Many philosophers have claimed that consciousness always involves self-consciousness. This is, in many ways, an ambiguous claim. On one reading of “self-consciousness”, the claim means that consciousness always involves consciousness of oneself; on another, it means that it always involves consciousness of consciousness. Somewhat confusingly, both of these readings have been associated with the idea that consciousness is somehow reflexive. According to the first reading, the relation being conscious of is “reflexive” in the following sense: in being conscious of something, the subject is (also) conscious of herself. The second reading is often said to involve reflexivity in a looser sense, transpiring in the idea that consciousness requires “consciousness of consciousness” (Sartre), or that “all consciousness involves consciousness of that very consciousness” (Galen Strawson).

This thesis disambiguates each of these two notions of self-consciousness, and examines their relation to phenomenal consciousness. Call “self-consciousness” (sensu stricto) the consciousness that the subject has of herself, and “inner consciousness” the consciousness that the subject has of her occurrent conscious mental state. One might hold that inner consciousness, or self-consciousness, or both are (a) necessary for phenomenal consciousness (Necessity Claim), (b) ubiquitous in phenomenal consciousness (Universal Claim), (c) merely characteristic of ordinary, non-pathological conscious states (Normality Claim), (d) occasionally associated with phenomenal consciousness (Existential Claim) or (e) never associated with phenomenal consciousness (Absence Claim).

Firstly, I argue against the Necessity, Universal and Normality claims with respect to inner consciousness. Subjects often have conscious mental states of which they are not conscious, if being conscious of one’s conscious mental states is intended to mean something over and beyond the fact that subjects are conscious in virtue of being in conscious mental states. Thus, a mental state M of a subject S can be a phenomenally conscious state without S being phenomenally conscious of M.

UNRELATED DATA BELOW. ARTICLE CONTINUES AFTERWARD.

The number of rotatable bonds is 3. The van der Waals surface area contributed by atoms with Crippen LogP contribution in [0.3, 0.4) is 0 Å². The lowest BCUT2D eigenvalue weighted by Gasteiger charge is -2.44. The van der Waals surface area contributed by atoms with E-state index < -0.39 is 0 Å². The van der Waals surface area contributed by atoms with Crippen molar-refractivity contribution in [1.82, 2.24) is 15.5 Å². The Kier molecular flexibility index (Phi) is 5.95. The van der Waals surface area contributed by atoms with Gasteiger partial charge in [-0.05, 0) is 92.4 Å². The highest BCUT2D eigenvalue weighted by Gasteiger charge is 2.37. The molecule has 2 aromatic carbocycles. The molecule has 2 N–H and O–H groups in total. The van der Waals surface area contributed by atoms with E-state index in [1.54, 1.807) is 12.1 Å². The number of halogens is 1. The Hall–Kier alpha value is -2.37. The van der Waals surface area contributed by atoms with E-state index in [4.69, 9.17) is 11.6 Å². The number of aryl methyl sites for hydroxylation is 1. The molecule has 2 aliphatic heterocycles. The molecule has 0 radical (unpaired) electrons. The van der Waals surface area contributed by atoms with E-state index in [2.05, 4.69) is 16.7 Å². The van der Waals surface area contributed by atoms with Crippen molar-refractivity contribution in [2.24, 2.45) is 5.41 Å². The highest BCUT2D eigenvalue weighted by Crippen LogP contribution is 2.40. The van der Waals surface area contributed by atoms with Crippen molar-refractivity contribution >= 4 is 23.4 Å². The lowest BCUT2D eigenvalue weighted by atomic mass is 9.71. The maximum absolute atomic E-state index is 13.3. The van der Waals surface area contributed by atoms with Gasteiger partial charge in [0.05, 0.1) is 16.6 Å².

Secondly, the notion of self-consciousness sensu stricto, or consciousness of oneself, is investigated. Such self-consciousness is not necessary for phenomenal consciousness if it is merely given an epistemic or a cognitive meaning, for one can be conscious without knowing oneself or thinking about oneself. However, there is another meaning of self-consciousness, which refers to a phenomenal consciousness of oneself (henceforth phenomenal self-consciousness). By definition, phenomenal self-consciousness makes a contribution to the subject’s overall phenomenology. I reject an inflationary construal of this notion, according to which there is a sui generis “self-quale”, that is an irreducible phenomenal property whose instantiation directly acquaints me with myself. Instead, I argue that phenomenal self-consciousness is reducible to the feeling of being located in one’s environment and distinct from it. 

I defend the hypothesis that this sense of self-location is a genuine aspect of normal conscious experience, and that it is grounded in the representational content of perceptual states. According to this hypothesis, the phenomenology of self-location is not a necessary component of phenomenal consciousness, and so neither is phenomenal self-consciousness. Thus, I argue for the Normality Claim with respect to this form of self-consciousness: in normal adult consciousness, one is always phenomenally self-conscious insofar as one feels located in one’s environment (and hence distinct from an external world). Conversely, I argue that there might be actual cases in which the sense of self-location goes missing, and in which subjects accordingly lack phenomenal self-consciousness. I discuss two cases which appear to fit this description, namely drug-induced ego dissolution and non-dual awareness states in meditation. “Drug-induced ego dissolution” refers to an experience provoked by high doses of certain psychoactive drugs in which subjects have the feeling of dying or not existing, associated with a loss of the sense of boundaries between oneself and the world. “Non-dual awareness” refers to a conscious state occasionally achieved by advanced meditators with a specific training, described as a selfless experience. I argue that both states are well explained by the situated account of phenomenal self-consciousness, given that (a) they are both linked to a disruption of multisensory processes linked to self-location at the subpersonal level, and (b) they both involve a loss of one’s sense of locatedness in an environment at the phenomenological level, which is typically described as a feeling of selflessness or lack of self/world distinction.